Respiratory distress as a result of CHD can be a manifestation of cardiogenic shock in neonates or due to overcirculation related to a large left-to-right shunt lesion. Overcirculation typically presents after 6 weeks of age and is a result of excessive pulmonary blood flow. While the timing of symptoms can be insidious, patients with respiratory distress from CHD can deteriorate rapidly over the course of hours to days. With large left-to-right shunts, early signs of respiratory distress are feeding difficulties, diaphoresis, irritability, and tachypnea that result in poor weight gain and failure to thrive.
A thorough history includes evaluation of prenatal course, peripartum events, and postpartum care, as well as family history. Maternal prenatal risk factors for CHD include smoking in the first trimester, exposure to secondhand smoke, obesity, diabetes mellitus or gestational diabetes, preeclampsia, folate deficiency, infection (specifically rubella or chlamydia), binge drinking, and certain medications.2 (See Table 1.) Twins, specifically monozygotic twins, are at higher risk of CHD, and half of all patients with trisomy 21 have CHD.23 Other genetic syndromes, such as DiGeorge syndrome, Williams syndrome, and Turner syndrome, also have an increased risk of CHD.4,24 (See Table 2.)
The following is a brief review of the critical congenital heart lesions encountered most often. These reviews emphasize the emergent presentations of these conditions in the newborn and infant periods.
Case Presentation. An 8-week-old infant girl is transferred to the emergency department via ambulance from a rural hospital several hours away. The call from emergency medical services reports that she is being transferred for respiratory distress. Despite having an oxygen saturation of 98%, she was placed on 1-2 L/min of 100% FiO2 via nasal cannula for tachypnea.
On arrival, the infant is noted to have a rectal temperature of 37.2° C. Blood glucose is 70, and the oxygen saturation is 100% on 2 L/min of oxygen via nasal cannula. Heart rate is 150 beats per minute (bpm). Respiratory rate is 80 breaths per minute. Blood pressure is normal. The infant is nontoxic appearing, although breathing rapidly. She is awake and alert, with some generalized hypotonia, and normal infantile reflexes intact. Her facial characteristics are consistent with trisomy 21. The fontanelle is soft and flat, the oral mucosa is pink, and the palate is intact. Cardiac exam reveals a mildly tachycardic rate, regular rhythm, with a low, rumbling diastolic murmur heard at the apex. Lungs have mild fine crackles bilaterally, with adequate aeration. She has no abnormalities of the extremities, and no rashes or skin lesions.
The infant was born at 37 and 2/7 weeks gestational age, and the mother reports that she has had a normal newborn course until about a week ago. Since that time, she has started to take longer amounts of time to feed and has been drinking less volume than before. She seems to have to stop frequently during feeds to breathe hard and often will be very sweaty over her head and face during feeds.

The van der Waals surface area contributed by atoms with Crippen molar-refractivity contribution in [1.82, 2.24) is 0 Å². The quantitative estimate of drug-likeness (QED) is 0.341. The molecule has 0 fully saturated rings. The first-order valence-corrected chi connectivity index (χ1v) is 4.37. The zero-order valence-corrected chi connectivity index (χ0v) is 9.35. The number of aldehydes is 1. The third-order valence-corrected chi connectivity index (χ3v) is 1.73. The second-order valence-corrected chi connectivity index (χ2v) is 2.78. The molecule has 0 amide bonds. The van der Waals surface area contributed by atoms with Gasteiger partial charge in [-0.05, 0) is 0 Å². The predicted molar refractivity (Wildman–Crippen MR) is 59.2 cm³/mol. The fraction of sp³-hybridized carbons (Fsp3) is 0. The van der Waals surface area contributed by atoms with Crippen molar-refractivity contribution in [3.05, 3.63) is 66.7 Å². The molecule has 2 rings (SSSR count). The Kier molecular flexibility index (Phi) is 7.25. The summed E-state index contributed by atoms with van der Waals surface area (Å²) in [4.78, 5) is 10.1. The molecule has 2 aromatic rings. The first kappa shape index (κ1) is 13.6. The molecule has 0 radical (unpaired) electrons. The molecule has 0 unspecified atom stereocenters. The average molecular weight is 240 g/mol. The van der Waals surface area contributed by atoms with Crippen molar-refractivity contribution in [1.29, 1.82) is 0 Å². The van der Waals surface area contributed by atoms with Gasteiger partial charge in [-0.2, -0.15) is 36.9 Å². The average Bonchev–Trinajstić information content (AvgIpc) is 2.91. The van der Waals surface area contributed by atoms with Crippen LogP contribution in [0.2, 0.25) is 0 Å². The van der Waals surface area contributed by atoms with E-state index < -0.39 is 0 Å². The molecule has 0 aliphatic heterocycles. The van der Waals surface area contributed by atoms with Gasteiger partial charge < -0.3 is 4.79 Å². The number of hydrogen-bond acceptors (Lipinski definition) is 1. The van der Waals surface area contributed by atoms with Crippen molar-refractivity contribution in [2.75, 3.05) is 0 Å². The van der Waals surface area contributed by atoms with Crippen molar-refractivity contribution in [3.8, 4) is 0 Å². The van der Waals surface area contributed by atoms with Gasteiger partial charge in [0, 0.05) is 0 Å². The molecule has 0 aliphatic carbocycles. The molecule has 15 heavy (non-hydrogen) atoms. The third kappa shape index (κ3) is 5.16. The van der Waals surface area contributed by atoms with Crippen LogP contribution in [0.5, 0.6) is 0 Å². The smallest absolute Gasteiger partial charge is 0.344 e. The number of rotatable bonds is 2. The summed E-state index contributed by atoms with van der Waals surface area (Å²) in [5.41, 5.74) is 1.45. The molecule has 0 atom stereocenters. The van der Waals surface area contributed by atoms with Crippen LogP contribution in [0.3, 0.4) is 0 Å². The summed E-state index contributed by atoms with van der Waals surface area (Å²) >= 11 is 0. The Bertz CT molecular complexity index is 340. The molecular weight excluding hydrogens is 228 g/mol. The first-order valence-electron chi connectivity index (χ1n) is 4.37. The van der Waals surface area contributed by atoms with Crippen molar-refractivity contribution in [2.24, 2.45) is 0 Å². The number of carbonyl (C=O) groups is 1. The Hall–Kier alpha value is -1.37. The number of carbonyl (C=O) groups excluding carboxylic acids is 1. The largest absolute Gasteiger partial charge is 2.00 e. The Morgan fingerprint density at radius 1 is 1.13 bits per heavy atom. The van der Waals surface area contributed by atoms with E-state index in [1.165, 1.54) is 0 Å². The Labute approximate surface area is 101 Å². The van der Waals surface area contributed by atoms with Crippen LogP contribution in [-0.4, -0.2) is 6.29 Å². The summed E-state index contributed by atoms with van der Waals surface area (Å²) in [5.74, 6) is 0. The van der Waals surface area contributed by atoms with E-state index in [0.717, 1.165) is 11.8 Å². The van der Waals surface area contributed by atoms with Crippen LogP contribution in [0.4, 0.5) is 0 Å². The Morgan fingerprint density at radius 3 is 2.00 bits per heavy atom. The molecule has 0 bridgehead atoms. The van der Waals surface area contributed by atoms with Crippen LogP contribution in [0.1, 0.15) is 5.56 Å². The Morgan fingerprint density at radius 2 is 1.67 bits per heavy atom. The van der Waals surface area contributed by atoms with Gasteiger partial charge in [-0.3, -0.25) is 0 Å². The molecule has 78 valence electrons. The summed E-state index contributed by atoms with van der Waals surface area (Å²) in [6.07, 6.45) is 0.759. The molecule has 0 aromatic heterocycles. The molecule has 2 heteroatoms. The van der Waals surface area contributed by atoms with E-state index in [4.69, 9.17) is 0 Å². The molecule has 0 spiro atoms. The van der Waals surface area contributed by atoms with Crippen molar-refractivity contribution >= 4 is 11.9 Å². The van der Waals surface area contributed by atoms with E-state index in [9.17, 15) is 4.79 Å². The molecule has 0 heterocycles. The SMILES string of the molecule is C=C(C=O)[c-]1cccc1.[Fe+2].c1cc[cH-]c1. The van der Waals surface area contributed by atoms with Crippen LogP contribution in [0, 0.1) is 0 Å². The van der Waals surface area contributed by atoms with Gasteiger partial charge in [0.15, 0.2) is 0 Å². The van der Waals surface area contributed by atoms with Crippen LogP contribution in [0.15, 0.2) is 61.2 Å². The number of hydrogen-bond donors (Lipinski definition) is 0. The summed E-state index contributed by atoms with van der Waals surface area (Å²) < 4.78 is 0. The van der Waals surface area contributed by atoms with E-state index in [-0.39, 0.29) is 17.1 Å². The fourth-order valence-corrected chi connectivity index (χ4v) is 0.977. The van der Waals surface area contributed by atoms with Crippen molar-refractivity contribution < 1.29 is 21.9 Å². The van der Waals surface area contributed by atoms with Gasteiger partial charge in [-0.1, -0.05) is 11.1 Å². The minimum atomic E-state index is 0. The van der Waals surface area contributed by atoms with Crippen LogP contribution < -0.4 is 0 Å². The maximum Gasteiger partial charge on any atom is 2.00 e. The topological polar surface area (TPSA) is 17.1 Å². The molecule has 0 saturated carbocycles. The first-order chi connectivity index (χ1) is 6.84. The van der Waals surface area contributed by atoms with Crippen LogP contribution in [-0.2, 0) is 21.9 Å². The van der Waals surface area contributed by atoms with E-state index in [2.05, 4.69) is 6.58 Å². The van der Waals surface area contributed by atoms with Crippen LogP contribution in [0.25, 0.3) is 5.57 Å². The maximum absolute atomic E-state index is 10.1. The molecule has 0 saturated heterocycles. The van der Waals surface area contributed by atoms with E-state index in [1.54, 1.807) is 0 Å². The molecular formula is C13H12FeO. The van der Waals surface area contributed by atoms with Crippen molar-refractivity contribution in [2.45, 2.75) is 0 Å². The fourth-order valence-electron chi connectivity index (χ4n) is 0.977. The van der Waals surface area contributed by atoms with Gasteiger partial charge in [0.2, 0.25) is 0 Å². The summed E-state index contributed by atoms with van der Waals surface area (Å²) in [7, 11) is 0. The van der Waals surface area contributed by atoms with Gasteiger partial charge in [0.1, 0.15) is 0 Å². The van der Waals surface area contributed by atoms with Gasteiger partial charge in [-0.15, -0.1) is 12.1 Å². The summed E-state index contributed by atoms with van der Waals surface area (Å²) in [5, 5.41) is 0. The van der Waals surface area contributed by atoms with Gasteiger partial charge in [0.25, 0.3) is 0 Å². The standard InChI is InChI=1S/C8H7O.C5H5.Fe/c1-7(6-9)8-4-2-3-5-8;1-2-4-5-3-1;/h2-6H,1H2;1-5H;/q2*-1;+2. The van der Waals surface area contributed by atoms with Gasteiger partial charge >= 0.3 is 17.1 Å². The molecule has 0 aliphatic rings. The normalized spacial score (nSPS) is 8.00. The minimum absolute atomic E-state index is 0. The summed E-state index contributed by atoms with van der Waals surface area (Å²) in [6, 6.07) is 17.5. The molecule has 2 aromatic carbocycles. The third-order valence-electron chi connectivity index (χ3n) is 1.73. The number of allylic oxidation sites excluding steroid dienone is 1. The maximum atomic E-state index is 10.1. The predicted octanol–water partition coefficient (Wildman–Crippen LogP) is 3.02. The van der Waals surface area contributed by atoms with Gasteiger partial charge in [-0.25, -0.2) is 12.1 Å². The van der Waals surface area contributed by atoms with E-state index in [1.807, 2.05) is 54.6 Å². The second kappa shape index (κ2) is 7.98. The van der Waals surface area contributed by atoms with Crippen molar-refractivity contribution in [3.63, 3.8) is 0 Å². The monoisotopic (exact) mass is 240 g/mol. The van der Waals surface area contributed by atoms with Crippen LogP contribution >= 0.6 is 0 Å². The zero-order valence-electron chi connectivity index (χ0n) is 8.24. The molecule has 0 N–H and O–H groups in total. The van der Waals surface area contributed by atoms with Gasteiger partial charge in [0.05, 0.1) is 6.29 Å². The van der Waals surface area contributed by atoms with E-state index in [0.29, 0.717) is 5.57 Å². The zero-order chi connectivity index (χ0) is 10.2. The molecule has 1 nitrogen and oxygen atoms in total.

An echocardiogram is performed, which reveals a large ventricular septal defect.
Ventricular Septal Defects. Ventricular septal defects are the most common form of CHD.25 They account for up to 37% of all CHD, not including those associated with a cyanotic heart lesion. The hemodynamic significance of a ventricular septal defect is determined by the amount of shunting that occurs, which is directly related to the size of the defect and the pulmonary vascular resistance to systemic vascular resistance ratio. Large defects typically present around 6-8 weeks of life, as this is when the pulmonary vascular resistance drops to its nadir.25
Prior to the reduction of pulmonary vascular resistance, ventricular septal defect shunting will be insignificant; however, as pulmonary vascular resistance drops, left-to-right shunting will increase through the ventricular septal defect. Large ventricular septal defects will result in increased pulmonary blood flow and volume load on the left ventricle. (See Figure 2.) Infants present with tachypnea, intolerance of oral feedings, and failure to thrive. Small ventricular septal defects can present with a holosystolic murmur in the absence of symptoms, but large ventricular septal defects may not have an associated murmur until the shunt becomes quite significant. A chest X-ray may show pulmonary congestion and an enlarged cardiac silhouette. An electrocardiogram may show left and right ventricular hypertrophy but typically is unremarkable in an infant.
Symptoms may be controlled with diuretics, but definitive management of large defects requires surgical closure.
Patent Ductus Arteriosus. In utero, the ductus arteriosus is vital, redirecting blood from the pulmonary artery to the aorta. After a term infant is born, the ductus typically will close within the first 72 hours of life, mitigated by a number of factors, including oxygen concentration and circulating prostaglandins. Delay or failure of the ductus to close results in an increasing left-to-right shunt as the pulmonary vascular resistance drops.16